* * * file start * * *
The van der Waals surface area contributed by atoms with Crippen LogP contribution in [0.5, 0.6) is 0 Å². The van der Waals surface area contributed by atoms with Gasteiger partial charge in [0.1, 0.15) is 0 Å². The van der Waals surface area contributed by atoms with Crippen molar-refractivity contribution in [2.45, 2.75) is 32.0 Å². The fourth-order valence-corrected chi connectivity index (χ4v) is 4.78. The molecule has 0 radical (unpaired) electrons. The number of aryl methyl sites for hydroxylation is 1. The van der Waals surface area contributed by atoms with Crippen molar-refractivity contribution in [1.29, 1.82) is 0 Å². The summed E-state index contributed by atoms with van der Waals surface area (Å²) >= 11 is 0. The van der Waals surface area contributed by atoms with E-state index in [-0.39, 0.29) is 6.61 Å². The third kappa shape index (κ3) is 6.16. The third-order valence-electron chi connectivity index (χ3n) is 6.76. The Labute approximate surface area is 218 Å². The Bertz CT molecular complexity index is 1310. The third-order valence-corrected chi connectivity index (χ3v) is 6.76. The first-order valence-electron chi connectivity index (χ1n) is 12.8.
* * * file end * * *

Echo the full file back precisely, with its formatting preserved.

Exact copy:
The van der Waals surface area contributed by atoms with Crippen LogP contribution in [0.5, 0.6) is 0 Å². The van der Waals surface area contributed by atoms with Gasteiger partial charge in [0.1, 0.15) is 0 Å². The van der Waals surface area contributed by atoms with Crippen molar-refractivity contribution in [2.45, 2.75) is 32.0 Å². The fourth-order valence-corrected chi connectivity index (χ4v) is 4.78. The molecule has 0 radical (unpaired) electrons. The number of aryl methyl sites for hydroxylation is 1. The van der Waals surface area contributed by atoms with Crippen molar-refractivity contribution in [1.29, 1.82) is 0 Å². The summed E-state index contributed by atoms with van der Waals surface area (Å²) >= 11 is 0. The van der Waals surface area contributed by atoms with E-state index in [-0.39, 0.29) is 6.61 Å². The third kappa shape index (κ3) is 6.16. The third-order valence-electron chi connectivity index (χ3n) is 6.76. The Labute approximate surface area is 218 Å². The Bertz CT molecular complexity index is 1310. The third-order valence-corrected chi connectivity index (χ3v) is 6.76. The first-order valence-electron chi connectivity index (χ1n) is 12.8.